Moon Studios founders Thomas Mahler and Gennadiy Korol are the main subjects of a VentureBeat report in which former employees detail an aggressive studio culture full of bullying, crunch, and inappropriate jokes.
The outlet spoke with a number of current and former employees at the studio behind Ori and the Blind Forest and Ori and the Will of the Wisps, and they collectively described an abusive work environment led by two founders who did not hesitate to bully and demean their employees.
Moon developers recounted how Mahler would criticize them in front of the rest of the team, saying their work looked like shit, made him want to vomit, or was the product of "failed abortions."
Beyond being abusive with his criticism, Mahler was said to be unable to provide helpful feedback on how something was lacking, or how he wanted to see it improved.
"Were the founders both belligerent? Yes, in my opinion," one source said. "Was it limited to those two? Yes. Unprofessional on an hourly basis? Yes. Harassing? Yes."
Additionally, Mahler was said to make a habit of hiring talented people to work at the studio and then introducing them to the team by tearing down their previous work on "shit games."
Mahler and Korol also had a frequently antagonistic relationship, trading pointed barbs in group chat or having shouting matches in front of the team.
"I remember there's one meeting where they argued for a full hour," one developer said. "It was a particular call to get to the bottom of some problems. The whole team was there, just listening. And then eventually, everyone was like, we're tired and you're wasting our time. We are leaving. Nothing got accomplished. It affected everybody's morale."
That lack of concern for professional standards was reportedly reflected in their behavior at other times, as they regularly told offensive jokes in work settings.
"We'd be hearing about penis size and you know, Hitler jokes," one source said. "The jokes were jokes. But it was really more unbridled aggression. It set the tone."
Racist, sexist, homophobic, sexist, and ableist comments were also described. Beyond the inappropriate workplace behavior, Mahler and Korol were also accused of implementing excessive crunch at the remote-working studio, in part because of poor planning, micromanagement, and dictating last-minute changes to games.
Mahler and Korol would seem to be online for all but five hours a day. Mahler monitored how often employees logged in and would ask why they took a weekend off. He left messages for employees at all hours regardless of what time of day or night it was in the time zone where they lived.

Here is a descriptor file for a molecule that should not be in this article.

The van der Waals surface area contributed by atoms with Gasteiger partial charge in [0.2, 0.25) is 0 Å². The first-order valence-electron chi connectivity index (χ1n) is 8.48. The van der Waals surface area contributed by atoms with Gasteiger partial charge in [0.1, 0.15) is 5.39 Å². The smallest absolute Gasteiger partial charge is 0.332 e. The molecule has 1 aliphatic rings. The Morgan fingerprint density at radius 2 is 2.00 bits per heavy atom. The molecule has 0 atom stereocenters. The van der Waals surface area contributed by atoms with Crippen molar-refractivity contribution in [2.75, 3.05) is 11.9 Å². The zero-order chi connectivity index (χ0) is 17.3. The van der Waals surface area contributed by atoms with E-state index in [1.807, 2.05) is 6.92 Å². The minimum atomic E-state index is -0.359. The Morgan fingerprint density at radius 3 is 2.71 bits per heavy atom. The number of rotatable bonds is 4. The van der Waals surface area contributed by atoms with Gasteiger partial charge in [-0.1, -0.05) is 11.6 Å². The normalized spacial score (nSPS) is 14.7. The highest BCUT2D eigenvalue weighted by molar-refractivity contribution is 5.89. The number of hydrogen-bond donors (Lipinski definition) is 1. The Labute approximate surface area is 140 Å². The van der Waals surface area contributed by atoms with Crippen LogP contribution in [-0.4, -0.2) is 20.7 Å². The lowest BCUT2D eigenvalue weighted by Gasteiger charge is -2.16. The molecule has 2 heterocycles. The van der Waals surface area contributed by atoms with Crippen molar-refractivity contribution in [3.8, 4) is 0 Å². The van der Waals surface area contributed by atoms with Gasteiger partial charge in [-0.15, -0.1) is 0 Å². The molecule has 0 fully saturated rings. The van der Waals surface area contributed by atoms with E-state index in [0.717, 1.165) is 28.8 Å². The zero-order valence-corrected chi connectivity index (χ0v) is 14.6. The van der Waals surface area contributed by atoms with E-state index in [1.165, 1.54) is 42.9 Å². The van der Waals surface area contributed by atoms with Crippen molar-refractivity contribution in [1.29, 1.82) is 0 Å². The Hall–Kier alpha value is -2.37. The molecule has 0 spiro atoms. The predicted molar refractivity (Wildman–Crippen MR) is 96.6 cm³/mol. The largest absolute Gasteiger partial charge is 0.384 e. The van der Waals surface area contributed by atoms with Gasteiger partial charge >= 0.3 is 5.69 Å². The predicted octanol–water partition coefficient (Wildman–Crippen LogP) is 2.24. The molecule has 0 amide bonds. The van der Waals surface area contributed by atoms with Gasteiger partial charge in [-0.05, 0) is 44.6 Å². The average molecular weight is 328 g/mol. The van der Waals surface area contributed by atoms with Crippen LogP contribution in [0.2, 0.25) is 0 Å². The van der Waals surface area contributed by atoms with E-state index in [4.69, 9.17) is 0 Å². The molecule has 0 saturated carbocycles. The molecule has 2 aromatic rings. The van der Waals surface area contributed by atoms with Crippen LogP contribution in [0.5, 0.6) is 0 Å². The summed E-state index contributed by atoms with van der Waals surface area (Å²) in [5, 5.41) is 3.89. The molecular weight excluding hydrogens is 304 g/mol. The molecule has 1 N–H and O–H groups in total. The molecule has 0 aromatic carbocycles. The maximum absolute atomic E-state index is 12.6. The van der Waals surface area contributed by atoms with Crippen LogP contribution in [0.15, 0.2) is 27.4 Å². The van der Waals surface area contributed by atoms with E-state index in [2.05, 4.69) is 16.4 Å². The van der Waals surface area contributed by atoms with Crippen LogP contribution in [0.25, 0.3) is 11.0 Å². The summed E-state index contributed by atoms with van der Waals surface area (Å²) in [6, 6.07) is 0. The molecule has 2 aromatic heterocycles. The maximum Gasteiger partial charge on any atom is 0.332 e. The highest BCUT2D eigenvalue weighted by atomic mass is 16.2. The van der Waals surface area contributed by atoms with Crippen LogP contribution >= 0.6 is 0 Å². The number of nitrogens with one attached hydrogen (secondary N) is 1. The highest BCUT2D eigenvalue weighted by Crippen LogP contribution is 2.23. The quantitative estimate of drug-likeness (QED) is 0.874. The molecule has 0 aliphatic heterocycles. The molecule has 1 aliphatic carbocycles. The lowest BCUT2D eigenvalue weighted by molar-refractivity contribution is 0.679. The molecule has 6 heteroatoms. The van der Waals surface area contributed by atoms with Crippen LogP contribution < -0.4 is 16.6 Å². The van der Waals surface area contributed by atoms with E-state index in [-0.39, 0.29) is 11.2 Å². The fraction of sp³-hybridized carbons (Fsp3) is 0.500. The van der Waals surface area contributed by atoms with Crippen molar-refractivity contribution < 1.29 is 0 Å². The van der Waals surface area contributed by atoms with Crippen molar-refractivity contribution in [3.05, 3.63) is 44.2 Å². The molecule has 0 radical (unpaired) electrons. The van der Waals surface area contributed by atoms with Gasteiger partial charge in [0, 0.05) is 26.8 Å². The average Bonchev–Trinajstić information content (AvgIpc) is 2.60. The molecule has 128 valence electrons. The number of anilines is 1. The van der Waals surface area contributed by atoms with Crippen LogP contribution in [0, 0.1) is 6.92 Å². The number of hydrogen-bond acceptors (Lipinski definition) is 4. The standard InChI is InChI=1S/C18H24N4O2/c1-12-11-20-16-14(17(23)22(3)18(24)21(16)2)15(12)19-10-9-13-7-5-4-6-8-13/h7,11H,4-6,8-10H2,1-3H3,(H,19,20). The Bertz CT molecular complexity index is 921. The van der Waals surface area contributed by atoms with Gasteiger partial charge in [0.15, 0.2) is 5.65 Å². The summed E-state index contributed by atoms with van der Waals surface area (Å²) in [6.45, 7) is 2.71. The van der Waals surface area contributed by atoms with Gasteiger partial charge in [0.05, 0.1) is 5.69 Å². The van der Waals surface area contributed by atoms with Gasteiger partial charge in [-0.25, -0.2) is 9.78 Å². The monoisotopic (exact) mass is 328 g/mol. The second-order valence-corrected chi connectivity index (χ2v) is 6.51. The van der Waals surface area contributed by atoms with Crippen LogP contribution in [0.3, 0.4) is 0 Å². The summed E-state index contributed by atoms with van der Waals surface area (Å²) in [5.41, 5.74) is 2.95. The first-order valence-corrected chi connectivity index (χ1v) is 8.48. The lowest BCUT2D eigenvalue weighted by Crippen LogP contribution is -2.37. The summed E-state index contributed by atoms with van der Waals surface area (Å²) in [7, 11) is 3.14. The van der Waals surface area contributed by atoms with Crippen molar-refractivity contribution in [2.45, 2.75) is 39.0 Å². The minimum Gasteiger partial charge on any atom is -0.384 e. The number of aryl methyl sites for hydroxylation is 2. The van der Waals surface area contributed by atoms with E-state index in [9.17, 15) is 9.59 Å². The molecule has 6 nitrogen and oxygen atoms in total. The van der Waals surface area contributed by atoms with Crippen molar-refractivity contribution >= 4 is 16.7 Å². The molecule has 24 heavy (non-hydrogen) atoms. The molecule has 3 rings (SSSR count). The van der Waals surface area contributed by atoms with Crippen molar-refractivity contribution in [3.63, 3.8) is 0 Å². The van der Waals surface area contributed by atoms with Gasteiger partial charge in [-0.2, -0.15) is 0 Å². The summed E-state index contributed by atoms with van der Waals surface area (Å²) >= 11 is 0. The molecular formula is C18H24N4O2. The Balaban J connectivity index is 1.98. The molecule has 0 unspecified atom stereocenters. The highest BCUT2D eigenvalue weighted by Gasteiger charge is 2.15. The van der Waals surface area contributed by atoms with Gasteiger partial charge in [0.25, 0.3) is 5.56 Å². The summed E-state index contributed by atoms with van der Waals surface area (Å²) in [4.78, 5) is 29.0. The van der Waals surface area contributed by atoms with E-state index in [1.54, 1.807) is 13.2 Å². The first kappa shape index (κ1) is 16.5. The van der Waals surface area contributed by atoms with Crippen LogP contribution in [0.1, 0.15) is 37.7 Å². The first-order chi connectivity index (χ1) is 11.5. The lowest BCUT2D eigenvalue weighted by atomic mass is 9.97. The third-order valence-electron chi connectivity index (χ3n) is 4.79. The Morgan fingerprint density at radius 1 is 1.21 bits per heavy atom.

"I've been at multiple studios now, and Moon is the only one that gave me PTSD about the games industry," one developer said. "I think they are especially toxic. I definitely got burned out severely to the point where I think I would consider a different career path because it was so awful."
Another described the impact it had on them, saying, "I feel like I've become a meaner, worse person, having been in this environment."
Mahler and Korol released a statement to VentureBeat about the report, saying, "We don't believe the experiences suggested by your questions are representative of the more than 80 Moon Studios team members who are thriving and doing great work every day -- nor do we believe they are representative of the experiences of former members of our team."
They added, "If at times we are brutally direct in our critiques and challenges, we are also genuine and vocal in our praise. We are incredibly proud of everything we have built and achieved together."
They also addressed the intolerance evident in the group chats, saying, "We appreciate the irony that we -- an Austrian and an Israeli Jew -- started this multicultural enterprise. We view each other as brothers. And, like brothers, we sometimes argue and frequently tease each other. We have made jokes at our own expense about the differences in our backgrounds -- and there may have been times that our teasing of each other has come off as insensitive and may have made others feel uncomfortable."
Mahler and Korol concluded the statement, saying, "We are not perfect but we deeply care about our talent and are constantly working hard to improve. If we have ever made anyone feel uncomfortable or let anyone down -- we regret that and we will always strive to do better."